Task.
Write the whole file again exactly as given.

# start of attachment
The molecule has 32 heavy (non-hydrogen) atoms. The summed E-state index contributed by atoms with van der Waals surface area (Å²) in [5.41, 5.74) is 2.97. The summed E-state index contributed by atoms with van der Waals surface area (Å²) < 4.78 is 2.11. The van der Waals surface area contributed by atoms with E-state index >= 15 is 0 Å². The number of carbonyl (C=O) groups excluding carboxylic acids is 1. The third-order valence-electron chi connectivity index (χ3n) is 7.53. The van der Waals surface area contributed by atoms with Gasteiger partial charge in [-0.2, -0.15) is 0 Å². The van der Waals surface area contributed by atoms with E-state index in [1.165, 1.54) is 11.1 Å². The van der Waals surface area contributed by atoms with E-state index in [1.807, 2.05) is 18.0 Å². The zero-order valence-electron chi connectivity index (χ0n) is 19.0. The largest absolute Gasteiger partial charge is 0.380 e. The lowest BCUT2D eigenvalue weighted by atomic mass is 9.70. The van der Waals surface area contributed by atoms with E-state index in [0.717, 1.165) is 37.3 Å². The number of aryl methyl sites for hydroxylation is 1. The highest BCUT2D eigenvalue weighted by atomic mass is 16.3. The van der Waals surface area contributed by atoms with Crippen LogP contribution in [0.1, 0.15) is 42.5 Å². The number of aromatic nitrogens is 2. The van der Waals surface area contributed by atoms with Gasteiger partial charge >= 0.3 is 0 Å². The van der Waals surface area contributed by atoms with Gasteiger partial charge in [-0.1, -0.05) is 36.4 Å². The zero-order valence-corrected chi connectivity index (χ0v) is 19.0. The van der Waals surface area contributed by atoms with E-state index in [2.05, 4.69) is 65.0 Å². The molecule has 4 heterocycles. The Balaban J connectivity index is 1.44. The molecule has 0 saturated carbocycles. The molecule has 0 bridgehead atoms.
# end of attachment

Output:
The molecule has 32 heavy (non-hydrogen) atoms. The summed E-state index contributed by atoms with van der Waals surface area (Å²) in [5.41, 5.74) is 2.97. The summed E-state index contributed by atoms with van der Waals surface area (Å²) < 4.78 is 2.11. The van der Waals surface area contributed by atoms with E-state index >= 15 is 0 Å². The number of carbonyl (C=O) groups excluding carboxylic acids is 1. The third-order valence-electron chi connectivity index (χ3n) is 7.53. The van der Waals surface area contributed by atoms with Gasteiger partial charge in [-0.2, -0.15) is 0 Å². The van der Waals surface area contributed by atoms with E-state index in [1.165, 1.54) is 11.1 Å². The van der Waals surface area contributed by atoms with E-state index in [1.807, 2.05) is 18.0 Å². The zero-order valence-electron chi connectivity index (χ0n) is 19.0. The largest absolute Gasteiger partial charge is 0.380 e. The lowest BCUT2D eigenvalue weighted by atomic mass is 9.70. The van der Waals surface area contributed by atoms with E-state index in [0.717, 1.165) is 37.3 Å². The number of aryl methyl sites for hydroxylation is 1. The highest BCUT2D eigenvalue weighted by atomic mass is 16.3. The van der Waals surface area contributed by atoms with Crippen LogP contribution in [0.1, 0.15) is 42.5 Å². The number of aromatic nitrogens is 2. The van der Waals surface area contributed by atoms with Gasteiger partial charge >= 0.3 is 0 Å². The van der Waals surface area contributed by atoms with Gasteiger partial charge in [-0.1, -0.05) is 36.4 Å². The zero-order valence-corrected chi connectivity index (χ0v) is 19.0. The van der Waals surface area contributed by atoms with E-state index in [2.05, 4.69) is 65.0 Å². The molecule has 4 heterocycles. The Balaban J connectivity index is 1.44. The molecule has 0 saturated carbocycles. The molecule has 0 bridgehead atoms.